D
Assessing the Evidence for Childhood Obesity Prevention Action Steps

The purpose of this appendix is to help the reader understand the nature of the evidence for the action steps.

To determine the most promising childhood obesity prevention actions for local governments, the committee reviewed numerous research articles from peer-reviewed published literature as well as reports from organizations that work with local governments on childhood obesity prevention. In order to be recommended, action steps were selected that local governments generally have the authority to carry out. In addition, they had to have a direct impact on children and they had to be actions that had been implemented by local governments or had been recommended by knowledgeable sources as actions for local governments. Finally, the recommended actions had to be ones that were likely to make positive contributions to the achievement of healthy eating and/or optimal physical activity based on research evidence or, where that was lacking or limited, have a logical connection with the achievement of healthier eating or increased physical activity.

The committee considered three categories of evidence, realizing that some actions had multiple types of evidence:

  • Intervention evidence: A few of the actions have been tested in randomized intervention studies. Randomized controlled trials are not feasible for many community efforts and while recognizing the value of this type of research,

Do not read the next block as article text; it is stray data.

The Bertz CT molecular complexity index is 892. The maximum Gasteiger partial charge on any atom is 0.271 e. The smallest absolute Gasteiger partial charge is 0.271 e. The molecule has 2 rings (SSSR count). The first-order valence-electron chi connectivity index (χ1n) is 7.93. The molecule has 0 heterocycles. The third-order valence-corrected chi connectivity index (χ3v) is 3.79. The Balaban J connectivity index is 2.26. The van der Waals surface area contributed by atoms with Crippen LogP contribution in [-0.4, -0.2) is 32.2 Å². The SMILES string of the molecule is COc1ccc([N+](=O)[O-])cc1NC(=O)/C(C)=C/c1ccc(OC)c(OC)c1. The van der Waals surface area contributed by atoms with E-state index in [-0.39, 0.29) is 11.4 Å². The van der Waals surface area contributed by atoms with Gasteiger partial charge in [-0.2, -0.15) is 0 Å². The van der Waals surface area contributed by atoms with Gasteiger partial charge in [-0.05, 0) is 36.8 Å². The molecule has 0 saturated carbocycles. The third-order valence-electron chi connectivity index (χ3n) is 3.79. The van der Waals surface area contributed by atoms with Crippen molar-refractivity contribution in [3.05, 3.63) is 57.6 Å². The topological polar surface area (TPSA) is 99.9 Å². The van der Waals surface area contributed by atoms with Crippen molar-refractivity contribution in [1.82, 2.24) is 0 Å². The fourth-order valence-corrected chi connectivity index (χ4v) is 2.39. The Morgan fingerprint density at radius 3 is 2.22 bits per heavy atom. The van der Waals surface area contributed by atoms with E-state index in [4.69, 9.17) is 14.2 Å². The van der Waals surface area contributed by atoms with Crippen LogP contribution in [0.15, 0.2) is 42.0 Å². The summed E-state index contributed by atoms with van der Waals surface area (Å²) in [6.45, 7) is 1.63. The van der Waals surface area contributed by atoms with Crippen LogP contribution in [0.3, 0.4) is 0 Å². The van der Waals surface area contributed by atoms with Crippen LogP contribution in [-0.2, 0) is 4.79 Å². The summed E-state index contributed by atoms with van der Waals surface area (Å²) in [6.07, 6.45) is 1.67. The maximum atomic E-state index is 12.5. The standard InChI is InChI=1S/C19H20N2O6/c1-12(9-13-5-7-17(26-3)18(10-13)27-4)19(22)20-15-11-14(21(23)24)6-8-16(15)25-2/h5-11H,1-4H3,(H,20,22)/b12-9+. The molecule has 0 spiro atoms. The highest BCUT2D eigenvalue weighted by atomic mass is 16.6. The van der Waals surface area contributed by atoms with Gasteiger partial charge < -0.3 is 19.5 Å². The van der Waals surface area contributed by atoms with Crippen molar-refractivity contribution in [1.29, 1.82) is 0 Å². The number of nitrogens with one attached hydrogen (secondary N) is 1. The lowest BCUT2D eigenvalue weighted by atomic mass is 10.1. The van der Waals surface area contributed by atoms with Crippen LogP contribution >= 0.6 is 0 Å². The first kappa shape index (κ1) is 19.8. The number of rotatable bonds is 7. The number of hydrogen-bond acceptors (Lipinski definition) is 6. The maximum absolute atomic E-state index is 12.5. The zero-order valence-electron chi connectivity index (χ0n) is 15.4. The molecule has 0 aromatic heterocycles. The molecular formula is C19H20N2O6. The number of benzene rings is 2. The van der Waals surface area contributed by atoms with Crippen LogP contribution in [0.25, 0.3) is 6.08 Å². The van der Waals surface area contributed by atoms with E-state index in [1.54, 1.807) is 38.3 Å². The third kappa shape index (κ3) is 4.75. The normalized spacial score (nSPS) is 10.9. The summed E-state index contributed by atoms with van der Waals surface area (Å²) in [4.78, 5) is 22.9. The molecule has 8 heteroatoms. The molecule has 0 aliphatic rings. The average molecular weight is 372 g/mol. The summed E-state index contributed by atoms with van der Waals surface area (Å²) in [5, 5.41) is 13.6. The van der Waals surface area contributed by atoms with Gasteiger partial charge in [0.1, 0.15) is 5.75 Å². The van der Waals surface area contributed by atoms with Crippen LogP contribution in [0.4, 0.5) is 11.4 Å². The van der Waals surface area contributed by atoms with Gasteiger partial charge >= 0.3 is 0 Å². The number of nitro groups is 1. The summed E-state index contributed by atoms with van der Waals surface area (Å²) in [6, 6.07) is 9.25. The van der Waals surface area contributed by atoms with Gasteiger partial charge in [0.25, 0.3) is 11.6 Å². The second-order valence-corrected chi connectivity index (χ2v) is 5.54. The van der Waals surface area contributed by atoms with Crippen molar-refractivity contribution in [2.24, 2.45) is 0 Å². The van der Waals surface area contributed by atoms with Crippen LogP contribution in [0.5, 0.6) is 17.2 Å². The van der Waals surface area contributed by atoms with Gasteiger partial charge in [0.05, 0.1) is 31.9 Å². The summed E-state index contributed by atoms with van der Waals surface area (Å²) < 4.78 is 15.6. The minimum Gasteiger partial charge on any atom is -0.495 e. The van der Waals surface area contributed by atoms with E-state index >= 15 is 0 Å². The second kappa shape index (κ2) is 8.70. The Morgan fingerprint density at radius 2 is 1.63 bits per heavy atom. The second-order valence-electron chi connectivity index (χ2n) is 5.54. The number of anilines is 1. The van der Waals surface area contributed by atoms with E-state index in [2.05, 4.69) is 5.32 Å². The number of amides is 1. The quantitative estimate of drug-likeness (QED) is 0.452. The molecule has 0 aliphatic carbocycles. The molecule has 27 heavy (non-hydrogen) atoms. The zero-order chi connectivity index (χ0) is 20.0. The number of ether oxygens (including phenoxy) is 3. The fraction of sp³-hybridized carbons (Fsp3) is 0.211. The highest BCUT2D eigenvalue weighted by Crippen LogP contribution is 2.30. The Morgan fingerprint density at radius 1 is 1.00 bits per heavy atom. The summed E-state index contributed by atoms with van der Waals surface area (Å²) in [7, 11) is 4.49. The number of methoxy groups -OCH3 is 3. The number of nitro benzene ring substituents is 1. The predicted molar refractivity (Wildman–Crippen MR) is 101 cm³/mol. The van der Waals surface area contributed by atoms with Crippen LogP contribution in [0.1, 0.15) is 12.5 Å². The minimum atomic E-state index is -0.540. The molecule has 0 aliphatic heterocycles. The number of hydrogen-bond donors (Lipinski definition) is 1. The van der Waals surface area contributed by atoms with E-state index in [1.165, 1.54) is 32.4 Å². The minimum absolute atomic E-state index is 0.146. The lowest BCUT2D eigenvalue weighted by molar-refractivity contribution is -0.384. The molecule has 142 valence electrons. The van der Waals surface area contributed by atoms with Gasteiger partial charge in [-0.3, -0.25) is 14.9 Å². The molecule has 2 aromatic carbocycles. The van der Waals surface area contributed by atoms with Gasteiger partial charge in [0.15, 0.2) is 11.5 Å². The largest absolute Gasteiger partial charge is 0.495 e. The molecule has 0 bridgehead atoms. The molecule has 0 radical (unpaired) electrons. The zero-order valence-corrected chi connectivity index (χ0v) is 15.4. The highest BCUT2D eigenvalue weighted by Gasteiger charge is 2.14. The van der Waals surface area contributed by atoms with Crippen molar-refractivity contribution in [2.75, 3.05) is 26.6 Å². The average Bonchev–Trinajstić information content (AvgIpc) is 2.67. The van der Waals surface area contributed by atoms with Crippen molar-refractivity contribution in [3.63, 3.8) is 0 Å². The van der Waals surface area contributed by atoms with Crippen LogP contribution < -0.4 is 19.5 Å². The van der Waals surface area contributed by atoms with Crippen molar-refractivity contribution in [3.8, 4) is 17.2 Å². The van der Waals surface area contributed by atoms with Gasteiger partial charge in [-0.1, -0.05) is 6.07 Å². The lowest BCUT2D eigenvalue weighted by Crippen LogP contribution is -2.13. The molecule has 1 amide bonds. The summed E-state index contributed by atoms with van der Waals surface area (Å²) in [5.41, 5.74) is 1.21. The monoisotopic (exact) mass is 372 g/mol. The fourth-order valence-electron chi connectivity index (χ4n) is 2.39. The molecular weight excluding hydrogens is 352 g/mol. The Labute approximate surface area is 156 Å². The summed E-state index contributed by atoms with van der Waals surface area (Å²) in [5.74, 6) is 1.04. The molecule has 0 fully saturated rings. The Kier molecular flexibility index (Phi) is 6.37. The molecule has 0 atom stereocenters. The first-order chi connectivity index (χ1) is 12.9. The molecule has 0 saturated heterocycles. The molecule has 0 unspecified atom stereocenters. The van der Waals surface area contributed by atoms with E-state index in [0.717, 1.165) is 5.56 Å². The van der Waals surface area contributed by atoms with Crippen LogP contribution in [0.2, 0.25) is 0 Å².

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D Assessing the Evidence for Childhood Obesity Prevention Action Steps T he purpose of this appendix is to help the reader understand the nature of the evidence for the action steps. To determine the most promising childhood obesity prevention actions for local governments, the committee reviewed numerous research articles from peer- reviewed published literature as well as reports from organizations that work with local governments on childhood obesity prevention. In order to be recom- mended, action steps were selected that local governments generally have the authority to carry out. In addition, they had to have a direct impact on children and they had to be actions that had been implemented by local governments or had been recommended by knowledgeable sources as actions for local govern- ments. Finally, the recommended actions had to be ones that were likely to make positive contributions to the achievement of healthy eating and/or optimal physi- cal activity based on research evidence or, where that was lacking or limited, have a logical connection with the achievement of healthier eating or increased p ­ hysical activity. The committee considered three categories of evidence, realizing that some actions had multiple types of evidence: • Intervention evidence: A few of the actions have been tested in randomized intervention studies. Randomized controlled trials are not feasible for many community efforts and while recognizing the value of this type of research, 103